Religion of Peace Nearly Strikes Canada

From The Washington Post:

Canadian intelligence agents and police have arrested 17 people who had amassed a huge cache of explosives and were ready to bomb public targets, authorities said Saturday.

The 12 men and five juveniles were seized in raids Friday night in the suburbs of Toronto. Police said the suspects, most of whom were believed to be Canadian citizens, had assembled three tons of ammonium nitrate and fashioned a cellphone into a detonator.

The bomb that destroyed the Alfred P. Murrah Federal Building in Oklahoma City in 1995 killed 168 people with two tons of the same chemical fertilizer packed in a truck.

Authorities declined to identify the group's planned targets, but a report in the Toronto Star said the sites included the Parliament buildings in Ottawa and the Toronto offices of the Canadian Security Intelligence Service, near the famed CN Tower downtown.

The suspects appeared in a Toronto court Saturday to face charges under Canada's terrorism laws, passed after the Sept. 11, 2001, attacks in the United States. Authorities divulged few details about the men, who all had Arabic names and ranged in age from 19 to 43. Authorities said they would not discuss the juveniles.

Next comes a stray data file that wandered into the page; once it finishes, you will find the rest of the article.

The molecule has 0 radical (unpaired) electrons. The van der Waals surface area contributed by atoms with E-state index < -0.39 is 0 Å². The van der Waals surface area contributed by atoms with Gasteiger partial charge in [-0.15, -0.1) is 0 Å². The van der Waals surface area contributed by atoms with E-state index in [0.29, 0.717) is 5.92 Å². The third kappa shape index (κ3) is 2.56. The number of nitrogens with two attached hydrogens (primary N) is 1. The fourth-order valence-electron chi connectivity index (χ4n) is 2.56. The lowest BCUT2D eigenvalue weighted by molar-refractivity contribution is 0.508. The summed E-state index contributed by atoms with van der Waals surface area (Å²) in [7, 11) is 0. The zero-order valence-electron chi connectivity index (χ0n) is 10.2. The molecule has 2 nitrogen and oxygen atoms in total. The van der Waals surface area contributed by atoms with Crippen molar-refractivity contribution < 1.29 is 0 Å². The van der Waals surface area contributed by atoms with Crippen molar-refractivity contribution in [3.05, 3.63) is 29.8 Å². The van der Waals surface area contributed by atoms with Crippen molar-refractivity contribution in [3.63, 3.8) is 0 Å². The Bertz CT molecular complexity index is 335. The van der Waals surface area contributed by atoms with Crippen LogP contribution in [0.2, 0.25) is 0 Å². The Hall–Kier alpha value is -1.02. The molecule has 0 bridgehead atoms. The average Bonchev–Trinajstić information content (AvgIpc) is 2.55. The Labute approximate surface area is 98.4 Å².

Since the bombings of the London public transit system last summer, Canadian authorities have said they had no illusions that Canada was immune from attack. They warned of the hot anger in the radical fringes of the country's growing Muslim enclaves and said they believed the presence of Canadian troops in Afghanistan had fanned those passions. They have said they also knew of clandestine contacts between Canadian Muslims and extremists, including two American Muslims arrested this year in Georgia on terrorism charges.

"An attack on Canadian soil is now probable," Canada's spy agency warned Parliament last month. A top official of the Canadian Security Intelligence Service last week repeated the warning to senators, emphasizing the threat posed by terrorists born and bred in Canada.